Madagascar’s former Finance Minister Hery Rajaonarimampianina won the presidential run-off to replace his backer Andry Rajoelina, who came to power in a coup almost five years ago that crippled the economy.
Madagascar’s former finance minister, Hery Rajaonarimampianina, is leading the race to become the Indian Ocean island nation’s next president, the electoral commission said, with 95 percent of ballots counted.
Voters in Madagascar head to the polls for a presidential run-off that may help pull the country out of a five-year political crisis that prompted international donors to freeze aid and stalled the economy.
Madagascar is holding its first presidential vote since former disc jockey Andry Rajoelina took power in a military-backed coup in 2009 that left the nation gripped by international isolation and economic stagnation.
Madagascar’s armed forces refused to rally round an attempted coup by army officers opposed to President Andry Rajoelina , after a referendum on a new constitution that opponents say may be used to extend his rule.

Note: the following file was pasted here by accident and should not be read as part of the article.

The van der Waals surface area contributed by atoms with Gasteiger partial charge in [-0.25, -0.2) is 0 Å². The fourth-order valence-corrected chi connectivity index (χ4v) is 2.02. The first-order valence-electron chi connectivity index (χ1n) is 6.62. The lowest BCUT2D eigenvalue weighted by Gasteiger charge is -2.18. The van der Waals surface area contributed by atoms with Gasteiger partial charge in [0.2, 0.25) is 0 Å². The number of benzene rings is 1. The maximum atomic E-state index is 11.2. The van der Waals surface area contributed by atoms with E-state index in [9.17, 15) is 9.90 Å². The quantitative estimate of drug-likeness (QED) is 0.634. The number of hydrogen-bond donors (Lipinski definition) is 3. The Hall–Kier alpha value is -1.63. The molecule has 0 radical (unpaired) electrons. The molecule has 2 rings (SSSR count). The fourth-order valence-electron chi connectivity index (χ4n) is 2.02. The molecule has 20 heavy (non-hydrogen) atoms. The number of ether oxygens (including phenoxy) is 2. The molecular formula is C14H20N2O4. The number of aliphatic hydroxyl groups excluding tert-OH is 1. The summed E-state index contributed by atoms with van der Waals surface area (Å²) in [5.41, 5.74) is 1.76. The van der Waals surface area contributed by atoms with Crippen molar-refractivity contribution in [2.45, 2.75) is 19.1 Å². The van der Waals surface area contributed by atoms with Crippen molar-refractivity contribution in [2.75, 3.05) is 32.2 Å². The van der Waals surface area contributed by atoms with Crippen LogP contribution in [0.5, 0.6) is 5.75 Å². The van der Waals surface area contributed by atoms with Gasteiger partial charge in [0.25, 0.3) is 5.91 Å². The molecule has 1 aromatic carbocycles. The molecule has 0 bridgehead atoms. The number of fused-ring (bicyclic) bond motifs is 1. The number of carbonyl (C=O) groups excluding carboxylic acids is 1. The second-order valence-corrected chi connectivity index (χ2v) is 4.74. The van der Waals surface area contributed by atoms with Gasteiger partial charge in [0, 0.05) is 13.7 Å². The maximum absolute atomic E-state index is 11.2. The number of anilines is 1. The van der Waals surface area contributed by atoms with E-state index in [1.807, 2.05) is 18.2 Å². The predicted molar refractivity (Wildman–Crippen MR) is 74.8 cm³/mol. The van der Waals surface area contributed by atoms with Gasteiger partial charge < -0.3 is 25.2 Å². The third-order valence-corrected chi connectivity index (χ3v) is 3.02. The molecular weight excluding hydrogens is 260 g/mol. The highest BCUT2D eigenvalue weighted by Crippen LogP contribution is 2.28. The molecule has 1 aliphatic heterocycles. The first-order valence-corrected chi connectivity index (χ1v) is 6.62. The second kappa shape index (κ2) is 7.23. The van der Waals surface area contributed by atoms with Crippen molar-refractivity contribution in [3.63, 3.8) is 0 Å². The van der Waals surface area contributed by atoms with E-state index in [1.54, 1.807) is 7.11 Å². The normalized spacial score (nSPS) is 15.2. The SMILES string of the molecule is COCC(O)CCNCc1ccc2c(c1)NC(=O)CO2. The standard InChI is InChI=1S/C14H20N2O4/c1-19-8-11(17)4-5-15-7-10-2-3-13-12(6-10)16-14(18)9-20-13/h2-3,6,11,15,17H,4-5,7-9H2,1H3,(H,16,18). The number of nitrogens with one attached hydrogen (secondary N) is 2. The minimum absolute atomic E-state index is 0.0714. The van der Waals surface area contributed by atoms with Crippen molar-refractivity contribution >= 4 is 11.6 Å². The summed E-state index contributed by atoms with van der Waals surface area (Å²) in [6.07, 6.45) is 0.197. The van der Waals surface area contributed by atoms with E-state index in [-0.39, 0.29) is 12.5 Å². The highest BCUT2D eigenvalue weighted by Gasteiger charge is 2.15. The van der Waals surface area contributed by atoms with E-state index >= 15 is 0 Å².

Madagascar presidential candidate Jean Louis Robinson will compete in a run-off against former Finance Minister Hery Rajaonarimampianina after no candidate scored sufficient votes for an outright majority.
Madagascar takes a step toward returning to democracy and ending its international isolation as voters began casting ballots in the first presidential election since a 2009 military-backed coup stalled the economy.
Madagascar President Andry Rajoelina registered as a candidate for elections scheduled for July, four months after saying he won’t run as part of an agreement to help restore political stability in the country.
Madagascar presidential candidate Jean Louis Robinson said he’ll cut taxes and take steps to attract foreign investors to help resuscitate economic growth that’s been at a standstill since a coup four years ago.